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Disabilities

Near Sighted at the Mikveh

It’s the little things that sometimes jump out to make me realize that I don’t see quite as well as others. A few times I have asked the mikveh lady why they don’t have the bracha printed on the wall, and laughed when she said, “it’s right there on the wall.” I know that etched glass and silver with white are “in,” but in all honesty, I can’t see them. And while I laugh, printing the words a contrasting color would make it so much easier for me, and I’m sure many others.   The less I need to ask for help, for me the better.  

The Sound of Water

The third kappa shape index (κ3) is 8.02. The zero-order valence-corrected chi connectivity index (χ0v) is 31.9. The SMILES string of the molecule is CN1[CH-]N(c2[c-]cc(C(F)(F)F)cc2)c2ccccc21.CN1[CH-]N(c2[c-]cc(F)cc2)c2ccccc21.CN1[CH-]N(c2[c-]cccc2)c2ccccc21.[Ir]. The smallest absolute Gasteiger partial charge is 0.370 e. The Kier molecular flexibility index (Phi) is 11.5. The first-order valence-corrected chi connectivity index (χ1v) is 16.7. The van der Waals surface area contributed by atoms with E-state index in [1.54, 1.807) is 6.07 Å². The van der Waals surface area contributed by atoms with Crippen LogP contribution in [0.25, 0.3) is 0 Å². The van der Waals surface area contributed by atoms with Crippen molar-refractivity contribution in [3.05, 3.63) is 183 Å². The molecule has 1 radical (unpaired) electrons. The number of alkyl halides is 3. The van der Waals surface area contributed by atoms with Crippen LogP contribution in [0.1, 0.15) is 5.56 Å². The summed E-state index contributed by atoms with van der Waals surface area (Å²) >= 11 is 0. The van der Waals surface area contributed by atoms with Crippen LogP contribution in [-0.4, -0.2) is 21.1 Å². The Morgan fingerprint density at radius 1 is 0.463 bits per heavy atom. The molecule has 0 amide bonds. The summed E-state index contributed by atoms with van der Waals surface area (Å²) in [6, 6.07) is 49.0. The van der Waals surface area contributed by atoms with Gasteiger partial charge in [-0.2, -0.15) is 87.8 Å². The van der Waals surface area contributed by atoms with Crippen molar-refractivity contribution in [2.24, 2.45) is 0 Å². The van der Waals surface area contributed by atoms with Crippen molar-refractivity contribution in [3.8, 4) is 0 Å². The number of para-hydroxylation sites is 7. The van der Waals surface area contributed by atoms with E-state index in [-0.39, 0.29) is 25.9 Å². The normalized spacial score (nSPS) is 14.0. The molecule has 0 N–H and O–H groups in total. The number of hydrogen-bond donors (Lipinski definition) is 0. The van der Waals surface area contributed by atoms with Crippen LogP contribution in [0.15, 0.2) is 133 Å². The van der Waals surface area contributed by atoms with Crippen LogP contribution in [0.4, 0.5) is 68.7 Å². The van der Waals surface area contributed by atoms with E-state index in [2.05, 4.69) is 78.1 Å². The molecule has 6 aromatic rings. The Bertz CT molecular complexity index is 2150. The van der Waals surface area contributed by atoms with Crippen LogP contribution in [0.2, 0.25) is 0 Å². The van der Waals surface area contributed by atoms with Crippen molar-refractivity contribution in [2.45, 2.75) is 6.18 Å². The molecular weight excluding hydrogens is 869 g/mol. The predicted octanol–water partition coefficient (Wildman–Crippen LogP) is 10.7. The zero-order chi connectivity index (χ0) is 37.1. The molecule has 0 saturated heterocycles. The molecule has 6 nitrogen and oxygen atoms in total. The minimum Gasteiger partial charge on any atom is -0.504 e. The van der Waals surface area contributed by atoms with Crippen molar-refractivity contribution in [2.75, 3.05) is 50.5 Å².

Practical take-aways for mikveh attendants: 1-There's a lot of anxiety for a woman who can't hear all the things that happen around her. Make sure she knows that you're there with her and you'll be patient. 2- Make a thumbs up to let her know her immersion was complete.  Or wait to say “kosher” until she's completely out of the water and has turned around to face you to see your lips and hands.  Perhaps hold up a sign that says kasher.  Best if this worked out before she removes her hearing aides. 3- Have the bracha and the יהי רצון on the wall or printed on a laminated paper. Having to repeat after the balanit is difficult and disempowering. 4- When designing a mikveh, see if it's practical to put in a call button with a light so that the deaf person can know when she's being called to come out. 5- The deaf tovelet is/may be depending on you for the cues of how to proceed.  Make sure you're clear and direct her not only with words but also with signs/motioning/body language.  If you are speaking to her make sure she can see your lips.  Especially because she is usually equipped with hearing devices, she is not a pro at reading other cues so help her as best as you can.

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